1. Once upon a time there was a bar on Second Street in Cincinnati called Flanagan’s Landing. There were 10 owners, none of whom were Irish, none of whom therefore were kin to me. But they longed to have an “Irish” bar because they were trying to compete with places like Caddy’s. Who could blame them? It made good business sense.
2. Meanwhile, I was graduating from grade school from Our Lady of Lourdes. I was young, innocent and Catholic, whatever that meant.
At the same time, my parents — a truck driver and a secretary — had been going through a terrible divorce. The two people that had conceived me were in such a place that they no longer recognized anyone involved, let alone our church. Thus, on the last day of grade school, as I was readying myself for my very last recess, I was instead told by my homeroom teacher, “Monsignor Tensing requests that you meet him inside the church.”
Now, I had been in this school for eight years and had been at times one of those kids that read from Scripture during Mass and the like. Regardless, I had never had a one-on-one with Monsignor Tensing — no one had, as far as I knew, except for Jesus.
Therefore, I didn’t know what to think as I made my way to him; only that I was missing out on my last recess — the last time I would wisely choose those blue and green skirts, choose hanging out with Shannon Klosterman and Peggy Ferguson and Becky Cross, over all those guys playing football or kickball.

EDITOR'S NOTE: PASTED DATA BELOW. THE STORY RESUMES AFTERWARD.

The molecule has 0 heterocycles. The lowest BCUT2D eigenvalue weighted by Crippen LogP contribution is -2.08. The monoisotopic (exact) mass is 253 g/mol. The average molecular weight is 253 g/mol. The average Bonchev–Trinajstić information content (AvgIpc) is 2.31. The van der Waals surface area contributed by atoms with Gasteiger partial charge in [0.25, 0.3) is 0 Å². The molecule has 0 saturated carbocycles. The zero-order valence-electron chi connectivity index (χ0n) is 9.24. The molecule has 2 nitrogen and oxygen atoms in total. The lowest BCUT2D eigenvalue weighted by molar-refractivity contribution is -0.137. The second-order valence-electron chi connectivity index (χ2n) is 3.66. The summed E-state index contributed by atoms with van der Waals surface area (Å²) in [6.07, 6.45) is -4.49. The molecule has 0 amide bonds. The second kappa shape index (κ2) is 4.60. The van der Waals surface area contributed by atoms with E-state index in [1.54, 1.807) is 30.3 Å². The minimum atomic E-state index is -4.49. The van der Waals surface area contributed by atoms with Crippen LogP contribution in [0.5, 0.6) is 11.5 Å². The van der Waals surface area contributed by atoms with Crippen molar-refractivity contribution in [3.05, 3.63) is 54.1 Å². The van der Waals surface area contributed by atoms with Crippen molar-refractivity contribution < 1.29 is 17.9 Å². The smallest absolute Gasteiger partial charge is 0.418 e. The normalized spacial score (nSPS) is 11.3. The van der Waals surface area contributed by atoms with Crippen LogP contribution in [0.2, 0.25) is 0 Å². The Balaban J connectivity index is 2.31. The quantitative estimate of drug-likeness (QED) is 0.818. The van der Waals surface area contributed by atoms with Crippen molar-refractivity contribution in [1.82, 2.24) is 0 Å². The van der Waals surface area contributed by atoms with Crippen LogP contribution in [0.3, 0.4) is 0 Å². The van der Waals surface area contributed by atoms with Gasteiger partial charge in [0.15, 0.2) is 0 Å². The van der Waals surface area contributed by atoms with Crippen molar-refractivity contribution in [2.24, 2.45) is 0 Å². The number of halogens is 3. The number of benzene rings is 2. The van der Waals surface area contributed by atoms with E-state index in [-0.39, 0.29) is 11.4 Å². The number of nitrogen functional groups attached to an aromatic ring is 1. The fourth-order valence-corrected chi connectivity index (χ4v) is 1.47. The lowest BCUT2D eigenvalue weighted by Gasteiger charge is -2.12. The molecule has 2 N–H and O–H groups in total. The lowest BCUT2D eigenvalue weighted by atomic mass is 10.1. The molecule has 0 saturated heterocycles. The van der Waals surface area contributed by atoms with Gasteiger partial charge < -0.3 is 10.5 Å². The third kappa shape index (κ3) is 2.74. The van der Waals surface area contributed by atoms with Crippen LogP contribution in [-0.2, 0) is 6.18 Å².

Truly, I had no idea why the Monsignor wanted an audience with me. It wasn’t because I had forged my report card, was it? Was it true that he was omniscient, too?
I made my way across the street to the church. Entering it, I called out and soon discovered that I was alone. As a result, I walked down the aisle toward the cross hanging over the altar and genuflected.
I had never had the opportunity to contemplate it alone, and here we were in the dark in the midst of all those lit candles on either side of us. I felt sorry for Jesus, as he seemed to be perpetually nailed to a cross, but at the same time, had he ever answered any of my prayers when I called out for him?
Were my friends not squealing with laughter outside the school as I made my way toward him? What had I done to deserve this? Was my mother not drinking from a bottle wishing she were dead? Was my father not mining his own strange ways?
Still in search of the one guy that was supposedly close to God, the guy who had summoned me, I walked back to the sacristy — the area off to the side of the altar — almost on tiptoe. I stood there alone, until I heard the sudden sound of a toilet flushing. Then, the Monsignor appeared, his hands wet, a handkerchief being tossed between both.
Afterward, the first thing he did was somewhat self-consciously take a stole off a nearby coat rack and wrap it around his neck.
I thought this all quite strange, of course. I never would have guessed that the Monsignor needed to do such things.
3. He was perfect, as far as I knew, except for the fact that when he sang Mass he was tone deaf. Now he had snot hanging off of his nose, was impossibly holy, as he sat in the chair next to me explaining, “I’m afraid next week you cannot graduate in earnest because your family has been neglecting the basket on Sundays. You can still take part in the ceremony, but the book that holds your diploma will remain empty unless your family quickly makes amends.”
This coming from God, from a church with a crucified man as its main symbol, terrified me.
All the same, he must have failed to realize that every Wednesday I found a way to put 50 cents in the basket in my little envelope with my little name on it without fail.
4. “Tell me,” the Monsignor said that day, his knees brushing against mine in the darkness of the sacristy, “Your father’s pub, is it failing?”
CONTACT MARK FLANIGAN: firstname.lastname@example.org